Efficient and viable intersection-based routing in VANETs on top of a virtualization layer

Efficient and viable intersection-based routing in VANETs on top of a virtualization layer Recent vehicular ad hoc network routing protocols have relied on geographic forwarding and careful selection of road segments as ways to reduce the impact of individual vehicle movements. This paper shows how a virtualization layer and a new protocol running on top of it —called VNIBR, intersection-based routing on virtual nodes—can achieve better performance than state-of-the-art approaches, enabling an efficient and computationally feasible combination of topological and geographical routing. We prove by means of network simulations that this proposal consistently ensures moderate overhead, good packet delivery ratios, and low end-to-end delays, whereas the other protocols exhibit weaknesses due to flooding processes that scale poorly, proactive routing burdens or costly location services. We also present the results of graphics processing unit profiling used to assess the computational feasibility of the different schemes in the context of a real on-board computer, which reveals new advantages about scalability and impact of computational shortages on the routing performance. http://www.deepdyve.com/assets/images/DeepDyve-Logo-lg.png Annals of Telecommunications Springer Journals

Efficient and viable intersection-based routing in VANETs on top of a virtualization layer

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Publisher
Springer International Publishing
Copyright
Copyright © 2017 by Institut Mines-Télécom and Springer-Verlag France SAS
Subject
Engineering; Communications Engineering, Networks; Information Systems and Communication Service; Signal,Image and Speech Processing; Computer Communication Networks; Information and Communication, Circuits; R & D/Technology Policy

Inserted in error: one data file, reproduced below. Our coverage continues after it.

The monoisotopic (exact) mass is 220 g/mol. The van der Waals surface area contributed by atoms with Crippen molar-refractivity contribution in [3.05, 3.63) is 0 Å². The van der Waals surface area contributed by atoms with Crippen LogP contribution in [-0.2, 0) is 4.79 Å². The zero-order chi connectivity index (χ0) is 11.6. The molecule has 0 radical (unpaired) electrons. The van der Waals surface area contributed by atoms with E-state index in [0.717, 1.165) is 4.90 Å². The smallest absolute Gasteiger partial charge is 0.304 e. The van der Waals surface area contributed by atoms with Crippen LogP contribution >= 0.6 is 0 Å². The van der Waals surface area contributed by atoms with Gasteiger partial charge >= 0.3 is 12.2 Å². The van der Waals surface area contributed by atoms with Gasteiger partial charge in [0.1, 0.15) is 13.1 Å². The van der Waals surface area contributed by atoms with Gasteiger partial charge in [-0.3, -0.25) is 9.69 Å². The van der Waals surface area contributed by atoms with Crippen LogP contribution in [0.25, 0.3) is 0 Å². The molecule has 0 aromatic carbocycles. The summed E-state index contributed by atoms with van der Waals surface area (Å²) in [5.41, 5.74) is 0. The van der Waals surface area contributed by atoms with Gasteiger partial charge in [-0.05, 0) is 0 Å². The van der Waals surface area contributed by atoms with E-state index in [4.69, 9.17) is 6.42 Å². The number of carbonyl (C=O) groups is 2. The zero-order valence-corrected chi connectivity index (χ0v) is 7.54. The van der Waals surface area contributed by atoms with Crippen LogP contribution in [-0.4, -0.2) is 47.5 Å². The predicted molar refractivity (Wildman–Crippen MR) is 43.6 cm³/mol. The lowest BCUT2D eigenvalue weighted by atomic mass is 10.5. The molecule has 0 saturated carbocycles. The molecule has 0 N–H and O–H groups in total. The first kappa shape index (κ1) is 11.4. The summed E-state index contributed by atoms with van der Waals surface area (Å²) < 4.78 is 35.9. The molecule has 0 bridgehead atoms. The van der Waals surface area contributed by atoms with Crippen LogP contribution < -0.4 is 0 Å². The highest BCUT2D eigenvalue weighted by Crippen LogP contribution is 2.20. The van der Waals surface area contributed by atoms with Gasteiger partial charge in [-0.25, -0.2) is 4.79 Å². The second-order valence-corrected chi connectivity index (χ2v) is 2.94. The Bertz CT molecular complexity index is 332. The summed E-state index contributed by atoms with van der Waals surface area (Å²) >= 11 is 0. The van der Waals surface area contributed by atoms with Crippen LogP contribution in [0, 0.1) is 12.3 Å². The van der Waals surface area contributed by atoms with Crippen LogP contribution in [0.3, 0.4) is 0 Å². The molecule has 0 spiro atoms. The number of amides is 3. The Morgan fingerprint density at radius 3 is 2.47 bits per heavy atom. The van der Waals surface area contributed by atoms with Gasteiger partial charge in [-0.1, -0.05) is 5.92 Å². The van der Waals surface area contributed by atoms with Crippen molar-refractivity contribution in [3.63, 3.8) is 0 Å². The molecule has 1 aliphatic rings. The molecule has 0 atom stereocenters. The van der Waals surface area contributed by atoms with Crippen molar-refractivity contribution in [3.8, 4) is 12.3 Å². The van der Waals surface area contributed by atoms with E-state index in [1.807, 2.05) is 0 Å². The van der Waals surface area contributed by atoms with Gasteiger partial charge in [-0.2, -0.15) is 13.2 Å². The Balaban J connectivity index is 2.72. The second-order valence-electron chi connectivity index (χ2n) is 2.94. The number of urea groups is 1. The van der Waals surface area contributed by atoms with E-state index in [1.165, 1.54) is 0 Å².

ISSN
0003-4347
eISSN
1958-9395
D.O.I.
10.1007/s12243-017-0588-1
Publisher site
See Article on Publisher Site

Abstract

Recent vehicular ad hoc network routing protocols have relied on geographic forwarding and careful selection of road segments as ways to reduce the impact of individual vehicle movements. This paper shows how a virtualization layer and a new protocol running on top of it —called VNIBR, intersection-based routing on virtual nodes—can achieve better performance than state-of-the-art approaches, enabling an efficient and computationally feasible combination of topological and geographical routing. We prove by means of network simulations that this proposal consistently ensures moderate overhead, good packet delivery ratios, and low end-to-end delays, whereas the other protocols exhibit weaknesses due to flooding processes that scale poorly, proactive routing burdens or costly location services. We also present the results of graphics processing unit profiling used to assess the computational feasibility of the different schemes in the context of a real on-board computer, which reveals new advantages about scalability and impact of computational shortages on the routing performance.

Journal

Annals of TelecommunicationsSpringer Journals

Published: Jun 29, 2017

References

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